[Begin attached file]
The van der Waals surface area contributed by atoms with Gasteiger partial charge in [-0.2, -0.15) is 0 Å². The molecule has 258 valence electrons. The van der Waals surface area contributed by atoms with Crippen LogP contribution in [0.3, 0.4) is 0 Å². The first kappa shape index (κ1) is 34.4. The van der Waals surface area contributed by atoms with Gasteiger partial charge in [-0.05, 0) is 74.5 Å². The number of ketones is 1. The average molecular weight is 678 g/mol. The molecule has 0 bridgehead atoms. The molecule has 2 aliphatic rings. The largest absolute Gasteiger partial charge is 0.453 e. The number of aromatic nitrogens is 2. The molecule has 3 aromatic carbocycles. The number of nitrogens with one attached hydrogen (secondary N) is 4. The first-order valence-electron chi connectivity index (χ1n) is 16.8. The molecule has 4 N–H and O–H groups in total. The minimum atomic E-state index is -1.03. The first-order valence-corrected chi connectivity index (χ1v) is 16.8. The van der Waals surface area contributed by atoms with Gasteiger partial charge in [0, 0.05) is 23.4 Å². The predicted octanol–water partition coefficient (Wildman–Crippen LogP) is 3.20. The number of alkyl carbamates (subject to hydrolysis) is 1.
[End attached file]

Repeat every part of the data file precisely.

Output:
The van der Waals surface area contributed by atoms with Gasteiger partial charge in [-0.2, -0.15) is 0 Å². The molecule has 258 valence electrons. The van der Waals surface area contributed by atoms with Crippen LogP contribution in [0.3, 0.4) is 0 Å². The first kappa shape index (κ1) is 34.4. The van der Waals surface area contributed by atoms with Gasteiger partial charge in [-0.05, 0) is 74.5 Å². The number of ketones is 1. The average molecular weight is 678 g/mol. The molecule has 0 bridgehead atoms. The molecule has 2 aliphatic rings. The largest absolute Gasteiger partial charge is 0.453 e. The number of aromatic nitrogens is 2. The molecule has 3 aromatic carbocycles. The number of nitrogens with one attached hydrogen (secondary N) is 4. The first-order valence-electron chi connectivity index (χ1n) is 16.8. The molecule has 4 N–H and O–H groups in total. The minimum atomic E-state index is -1.03. The first-order valence-corrected chi connectivity index (χ1v) is 16.8. The van der Waals surface area contributed by atoms with Gasteiger partial charge in [0, 0.05) is 23.4 Å². The predicted octanol–water partition coefficient (Wildman–Crippen LogP) is 3.20. The number of alkyl carbamates (subject to hydrolysis) is 1.